Call me morbid, but I’m fascinated by old graveyards and Paris’ cemeteries were unlike any I’ve ever visited. After unexpectedly ending up wandering around Montmartre Cemetery and being completely mesmerized on our first day, we decided to fit in a visit to the famous Pere Lachaise Cemetery as well the following morning – the resting place of an array of well-known figures including Jim Morrison, Edith Piaf, Oscar Wilde and Chopin.
Set over 110 acres in the 20th arrondissement of Paris, Pere Lachaise is the city’s largest cemetery. While other cemeteries I’ve previously visited such as the Greyfriars Kirkyard in Edinburgh and St James Cemetery in Liverpool could be described as haunting and macabre, the words that spring to mind when thinking about Pere Lachaise are beautiful, enchanting, vibrant and full of life.
Er… a graveyard full of life? I hear you say.
While the residents from across many centuries were pushing daisies, the scene above ground was very much blooming.
I couldn’t put my camera away and was constantly transfixed by the eye-catching juxtaposition of centuries’ old weathered tombs with vibrant flowers, trees and foliage. Intricate carvings, enchanting statues, chalky muted tones and moss-covered stones created a world that was truly encapsulating.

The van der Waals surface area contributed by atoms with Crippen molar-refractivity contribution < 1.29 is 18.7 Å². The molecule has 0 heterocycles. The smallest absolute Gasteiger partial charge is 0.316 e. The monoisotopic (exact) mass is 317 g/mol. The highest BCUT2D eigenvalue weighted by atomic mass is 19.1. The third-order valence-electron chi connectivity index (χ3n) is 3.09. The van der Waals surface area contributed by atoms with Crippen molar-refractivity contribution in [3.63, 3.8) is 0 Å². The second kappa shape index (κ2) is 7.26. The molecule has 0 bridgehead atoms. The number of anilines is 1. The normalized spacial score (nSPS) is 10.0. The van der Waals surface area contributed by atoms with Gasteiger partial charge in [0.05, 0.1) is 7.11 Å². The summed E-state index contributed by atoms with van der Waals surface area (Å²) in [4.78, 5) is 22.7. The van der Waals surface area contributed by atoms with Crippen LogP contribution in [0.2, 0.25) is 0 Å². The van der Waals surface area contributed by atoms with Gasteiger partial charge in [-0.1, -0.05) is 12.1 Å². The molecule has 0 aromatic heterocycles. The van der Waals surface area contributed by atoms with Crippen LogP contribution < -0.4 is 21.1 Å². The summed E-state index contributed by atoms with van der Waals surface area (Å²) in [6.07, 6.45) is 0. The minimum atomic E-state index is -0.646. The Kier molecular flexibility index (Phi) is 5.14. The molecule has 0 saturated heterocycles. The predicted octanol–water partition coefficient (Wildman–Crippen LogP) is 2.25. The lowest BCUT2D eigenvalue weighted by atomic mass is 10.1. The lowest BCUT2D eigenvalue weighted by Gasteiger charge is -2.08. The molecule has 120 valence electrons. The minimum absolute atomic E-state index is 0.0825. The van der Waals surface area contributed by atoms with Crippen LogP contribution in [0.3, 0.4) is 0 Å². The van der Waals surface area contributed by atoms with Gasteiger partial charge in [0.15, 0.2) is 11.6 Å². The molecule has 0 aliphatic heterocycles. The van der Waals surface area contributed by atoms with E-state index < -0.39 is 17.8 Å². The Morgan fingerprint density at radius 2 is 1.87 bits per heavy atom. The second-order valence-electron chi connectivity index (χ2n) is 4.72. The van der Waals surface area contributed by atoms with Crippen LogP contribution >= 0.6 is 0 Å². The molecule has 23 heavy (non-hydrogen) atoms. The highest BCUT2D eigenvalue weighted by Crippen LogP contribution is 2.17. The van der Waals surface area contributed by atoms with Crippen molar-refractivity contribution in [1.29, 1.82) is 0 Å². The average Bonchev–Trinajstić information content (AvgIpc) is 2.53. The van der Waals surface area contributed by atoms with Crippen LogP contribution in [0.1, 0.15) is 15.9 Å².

This was contrasted with somber moments when coming across Holocaust memorials and reflecting on unimaginably heartbreaking periods in history.
Let me take you on a photo tour…
Where is Pere Lachaise Cemetery?
This cemetery can be found in eastern Paris (20th arrondissement) and is easily accessible via the Metro. To get to the main entrance, you need to get off at the Philippe Auguste station. Other station options are Gambetta – near the entrance close to Oscar Wilde’s tomb – or Pere Lachaise close to some of the side entrances.
Wherever you enter, though, wandering around and discovering it all is part of the experience. There are maps to show you where the famous people are.
Tip: If you are on the look out for a particular grave, take a picture of the map with your phone or camera so you can check it again on the go if you get lost. This place is really massive and it’s so easy to take a wrong turn!
We decided to walk there from the Opera district to enjoy the city more, along with the gorgeous weather. This took around 80 minutes. After spending a couple of hours in Pere Lachaise, we started wandering back and ended up jumping on a metro to the Trocadero Station to view the Eiffel Tower. There are metro stations everywhere so if you go for a general wander and get a bit lost, there is guaranteed to be an underground link close by.
For me, getting lost and being a bit spontaneous is all part of the fun
Do you like visiting cemeteries? Have you visited Pere Lachaise?